Eric's Blog

Tweaking the Variables

Let's talk about playing the triangle. I know, I know. Just stay with me here.

I enjoy playing many instruments, but percussion was my entry point to being a musician and is still my biggest musical passion. Playing the drums has always "just worked" for me in a way, and I find the broader family of classical and ethnic percussion instruments endlessly fascinating. Most aspiring percussionists don't realize how much their college and professional experience will focus on the humble triangle. Are there technical snare drum passages, fancy mallet work, and bombastic timpani moments? Of course. But, especially in the orchestral world where I've spent much of my time, the bread-and-butter work of performance is often done on the triangle, tambourine, cymbals, and other less flashy instruments.

Percussion is all about repetition and consistency, so once I find an instrument, technique, or sound that works, I tend to stick with it forever. This is an admittedly different approach to the one I've taken with other instruments (guitar, for example), but it has served me well. So it was disconcerting when an ongoing tendon issue in my right wrist started to affect my playing. Performance processes I had taken for granted for many years were no longer reliable. My doctor referred me to a specialist who referred me to an occupational therapist. And while I didn't hold the reactions I got when I told each of them I was there to improve my triangle playing against them, it was true. This issue has affected many activities (not all musical), but the triangle, with its rapid and precise movements, is a prime example.

After a fair amount of therapy, some progress has been made. There isn't any quick or easy solution to my problem, but I've learned a lot, have some new techniques that help, and have a better awareness of what's happening in my body. All good things. But triangle improvement still eluded me, which is why it was such a revelation last week when I had to quickly cover a part in a rehearsal. My triangle and beaters were still tucked away, so I grabbed whatever was already on the table. And I was absolutely shocked at how much easier it was to play. This is the problem with having such a set-in-my-ways system. I focused on the significant variable that had changed (my wrist) without thinking about how tweaking a smaller variable (the beater) could assist.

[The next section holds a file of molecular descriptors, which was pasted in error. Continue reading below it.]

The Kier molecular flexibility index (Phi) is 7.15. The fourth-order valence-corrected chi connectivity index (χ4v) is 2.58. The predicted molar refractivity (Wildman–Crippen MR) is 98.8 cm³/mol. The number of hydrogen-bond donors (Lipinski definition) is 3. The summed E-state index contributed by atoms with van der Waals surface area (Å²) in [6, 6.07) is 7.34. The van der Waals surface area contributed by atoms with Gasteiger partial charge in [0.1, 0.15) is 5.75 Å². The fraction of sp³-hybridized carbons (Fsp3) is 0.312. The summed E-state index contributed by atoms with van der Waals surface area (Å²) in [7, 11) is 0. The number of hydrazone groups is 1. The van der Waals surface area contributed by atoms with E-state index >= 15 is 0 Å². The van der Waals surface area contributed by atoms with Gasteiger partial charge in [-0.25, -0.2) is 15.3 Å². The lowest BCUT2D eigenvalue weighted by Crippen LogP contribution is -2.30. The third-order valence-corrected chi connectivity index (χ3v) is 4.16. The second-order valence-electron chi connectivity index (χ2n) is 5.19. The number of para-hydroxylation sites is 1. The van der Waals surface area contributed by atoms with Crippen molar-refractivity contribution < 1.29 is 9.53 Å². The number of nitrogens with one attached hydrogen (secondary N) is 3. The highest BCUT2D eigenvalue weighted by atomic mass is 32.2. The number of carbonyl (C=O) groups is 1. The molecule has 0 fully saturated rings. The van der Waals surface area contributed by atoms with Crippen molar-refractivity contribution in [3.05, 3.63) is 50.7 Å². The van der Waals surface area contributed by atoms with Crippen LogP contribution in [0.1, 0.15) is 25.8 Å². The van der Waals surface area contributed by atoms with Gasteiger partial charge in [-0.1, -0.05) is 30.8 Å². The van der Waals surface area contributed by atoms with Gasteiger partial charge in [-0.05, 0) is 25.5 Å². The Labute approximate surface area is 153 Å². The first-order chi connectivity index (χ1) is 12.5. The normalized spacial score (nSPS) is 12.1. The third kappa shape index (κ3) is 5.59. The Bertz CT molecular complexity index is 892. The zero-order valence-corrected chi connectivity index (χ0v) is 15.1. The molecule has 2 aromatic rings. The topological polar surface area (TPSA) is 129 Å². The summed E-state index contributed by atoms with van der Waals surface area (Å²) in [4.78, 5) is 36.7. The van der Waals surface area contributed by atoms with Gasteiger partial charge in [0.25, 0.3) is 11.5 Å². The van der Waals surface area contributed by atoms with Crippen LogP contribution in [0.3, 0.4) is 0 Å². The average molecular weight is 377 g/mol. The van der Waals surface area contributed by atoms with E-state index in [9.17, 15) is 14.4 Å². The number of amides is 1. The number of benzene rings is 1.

I've used the same inexpensive set of triangle beaters for more than ten years, and they've served me well. I never even considered making a change because, in my mind, they were working. But trying something with a bit more length and weight gave me the extra control I need right now to compensate for my wrist problem. Last week was a busy playing week for me, so I hit up our excellent local drum shop the next day, bought a new set, and had much less frustration throughout the rest of the week.

This is a very particular example, but I'll remember the broader lesson in the future. A seemingly tiny tweak can improve a process significantly, and it doesn't always have to come from the most obvious place. It's worth testing all the variables.


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